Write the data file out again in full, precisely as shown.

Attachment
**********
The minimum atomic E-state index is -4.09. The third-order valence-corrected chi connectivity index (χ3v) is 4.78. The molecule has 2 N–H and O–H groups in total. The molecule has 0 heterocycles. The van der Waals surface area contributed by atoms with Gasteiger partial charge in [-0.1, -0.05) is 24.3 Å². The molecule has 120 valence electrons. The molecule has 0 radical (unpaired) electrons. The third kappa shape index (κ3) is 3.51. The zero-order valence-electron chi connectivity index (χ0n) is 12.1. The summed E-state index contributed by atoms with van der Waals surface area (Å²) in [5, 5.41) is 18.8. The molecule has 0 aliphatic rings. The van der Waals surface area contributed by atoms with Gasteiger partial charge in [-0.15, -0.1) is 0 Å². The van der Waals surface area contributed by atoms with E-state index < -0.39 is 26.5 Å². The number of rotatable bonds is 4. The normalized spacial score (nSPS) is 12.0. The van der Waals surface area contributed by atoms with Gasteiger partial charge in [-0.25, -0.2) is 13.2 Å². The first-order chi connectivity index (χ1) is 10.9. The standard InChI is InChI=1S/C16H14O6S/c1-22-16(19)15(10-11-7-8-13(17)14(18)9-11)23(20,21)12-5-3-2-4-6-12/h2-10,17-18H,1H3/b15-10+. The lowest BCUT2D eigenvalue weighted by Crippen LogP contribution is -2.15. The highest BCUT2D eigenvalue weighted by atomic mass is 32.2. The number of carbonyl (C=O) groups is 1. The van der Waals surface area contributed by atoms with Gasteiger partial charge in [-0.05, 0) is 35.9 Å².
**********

The minimum atomic E-state index is -4.09. The third-order valence-corrected chi connectivity index (χ3v) is 4.78. The molecule has 2 N–H and O–H groups in total. The molecule has 0 heterocycles. The van der Waals surface area contributed by atoms with Gasteiger partial charge in [-0.1, -0.05) is 24.3 Å². The molecule has 120 valence electrons. The molecule has 0 radical (unpaired) electrons. The third kappa shape index (κ3) is 3.51. The zero-order valence-electron chi connectivity index (χ0n) is 12.1. The summed E-state index contributed by atoms with van der Waals surface area (Å²) in [5, 5.41) is 18.8. The molecule has 0 aliphatic rings. The van der Waals surface area contributed by atoms with Gasteiger partial charge in [-0.15, -0.1) is 0 Å². The van der Waals surface area contributed by atoms with E-state index < -0.39 is 26.5 Å². The number of rotatable bonds is 4. The normalized spacial score (nSPS) is 12.0. The van der Waals surface area contributed by atoms with Gasteiger partial charge in [-0.25, -0.2) is 13.2 Å². The first-order chi connectivity index (χ1) is 10.9. The standard InChI is InChI=1S/C16H14O6S/c1-22-16(19)15(10-11-7-8-13(17)14(18)9-11)23(20,21)12-5-3-2-4-6-12/h2-10,17-18H,1H3/b15-10+. The lowest BCUT2D eigenvalue weighted by Crippen LogP contribution is -2.15. The highest BCUT2D eigenvalue weighted by atomic mass is 32.2. The number of carbonyl (C=O) groups is 1. The van der Waals surface area contributed by atoms with Gasteiger partial charge in [-0.05, 0) is 35.9 Å².